31° AÇIK

BİRGÜN DAİLY 01.07.2016 11:04

Reaction against the bill on judiciary: We don’t want a judge with a boss

Reaction against the bill on judiciary: We don’t want a judge with a boss

Reaction against the government’s new bill on dissolution of higher judicial bodies is growing. This bill has been brought into discussion in a meeting in Ankara with the leadership of the Union of Turkish Bar Associations.

The Union’s Chair Metin Feyzioğlu defined the regulation that is to open the way for dissolution of the Court of Cassation (Yargıtay) and the Council of State (Danıştay) as the beginning of a disaster and inexplicable by reason. Member of the 8th Bureau of Yargıtay Mustafa Ateş also said, “I would rather quit than be a judge with a boss. At a pinch, I would be a lawyer.”

Opinions on the bill that drew on heavy criticism are as the following:

‘We are not afraid’
Mustafa Ateş (Member of Yargıtay 8th Bureau): I started on my duty as a judge with the belief that I were going to have a rob without a button, a buttonhole and a pocket. And, so far, I have never tended to button up in front of anyone. And, if I continue my duty, I still want to live like that. A famous philospher says ‘freedom is to be able to give up.’ And, I face up to give up rather being a judge with a boss. I don’t have an expectation. I’m not afraid. I don’t hesitate. If necessary, I would quit and return to being a lawyer.”

‘A nullity suit should be filed’
Mahmut Kamacı (Member of Yargıtay): The main opposition party must file a suit to nullify the bill before it passes. If it does pass, our membership will be put to an end without a need to go through any administrative action. The members of the higher judiciary can appeal to the Constitutional Court individually. If the Constitutional Court rules that ‘there cannot be individual appeals on legislative process,’ then, they can appeal to the European Court of Human Rights. But that actually would be a cheap resort for the Constitutional Court.”

“We are moving away from state of law”
Yusuf Ziya Arıcan (Member of Yargıtay): Just as with all other independent institutions, now the higher judiciary is tried to be made submissive. We are moving away from state of law in a fast way. At first, I thought being a member of higher judiciary would enchance freedoms. However, I realized that the current members have other kinds of worries. Worries about their children’s jobs, about their grandchildren’s jobs... Everybody is tied up in one way or the other, my friends! I’m really so sad. The legislative branch does not want to share power. It’s clearly stated in the constitution: ‘The Judiciary makes decisions on behalf of the Turkish nation.’ They have no toleration for this. We have to unite as one and fight against this situation.”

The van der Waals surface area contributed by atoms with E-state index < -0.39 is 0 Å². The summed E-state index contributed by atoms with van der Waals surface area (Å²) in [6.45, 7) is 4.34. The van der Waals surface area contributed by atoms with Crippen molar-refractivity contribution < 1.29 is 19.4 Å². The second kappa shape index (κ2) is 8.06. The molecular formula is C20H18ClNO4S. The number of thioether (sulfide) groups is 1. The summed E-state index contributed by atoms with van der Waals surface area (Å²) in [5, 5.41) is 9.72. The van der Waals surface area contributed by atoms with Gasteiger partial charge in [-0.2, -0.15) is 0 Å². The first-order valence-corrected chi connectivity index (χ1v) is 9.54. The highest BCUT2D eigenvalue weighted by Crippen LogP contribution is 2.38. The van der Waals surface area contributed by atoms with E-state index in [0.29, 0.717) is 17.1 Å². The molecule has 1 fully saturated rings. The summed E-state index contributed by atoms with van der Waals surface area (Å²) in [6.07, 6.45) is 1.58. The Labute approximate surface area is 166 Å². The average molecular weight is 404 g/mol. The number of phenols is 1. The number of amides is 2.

‘Beginning of a disaster’
Metin Feyzioğlu (Chair of the Union): The issue is the collapse of the system, not only dissolution of the judges. The way to pick out the unlawful structures within the judiciary is not to dismiss all judges. This is the beginning of a disaster. Who will guarantee that the new judges that would be appointed after the ones dismessed will not be dismissed, either? Isn’t this absolutely, with no doubt, a way to make the judiciary dependent on the legislative branch?

Ümit Kocasakal (Chair of İstanbul Bar Association): There is an honorable method called ‘resigning.’ The head of the Danıştay must resign immediately. A person who has intended to button up a rob that does not have buttons and holes should not remain in that position. The same thing goes for the head of the Yargıtay. They have lost trust. The higher judiciary becomes high through things that they do and do not do. Not just through the title they have! The higher judiciary members have no duty or authority to join country tours or to pick tea with the President.”

‘A law to bundle up higher judiciary’
Prof. Dr. Korkut Kanadoğlu: This change of law can also be defined as the ‘law to bundle up higher judiciary.’ And, not even under martial law this kind of bundling could be dared. Constitutional Court can make retroactive decisions. There are examples of it. In the face of all this legal gap, if such a bill is legislated in the parliament, the responsibility of this will be on those legislating it. And, those people will be remembered with shame in history.”

‘Decisions of the Constitutional Court can be retroactive’
Prof. Dr. Erdoğan Teziç (Former Chair of Higher Education Board): This is a law of ‘empty up and fill up.’ It is aim is to carry out a dissolution at the judiciary. The opposition party must appeal to the Constitutional Court with a short petition. Decisions of the Constitutional Court can be retroactive.”

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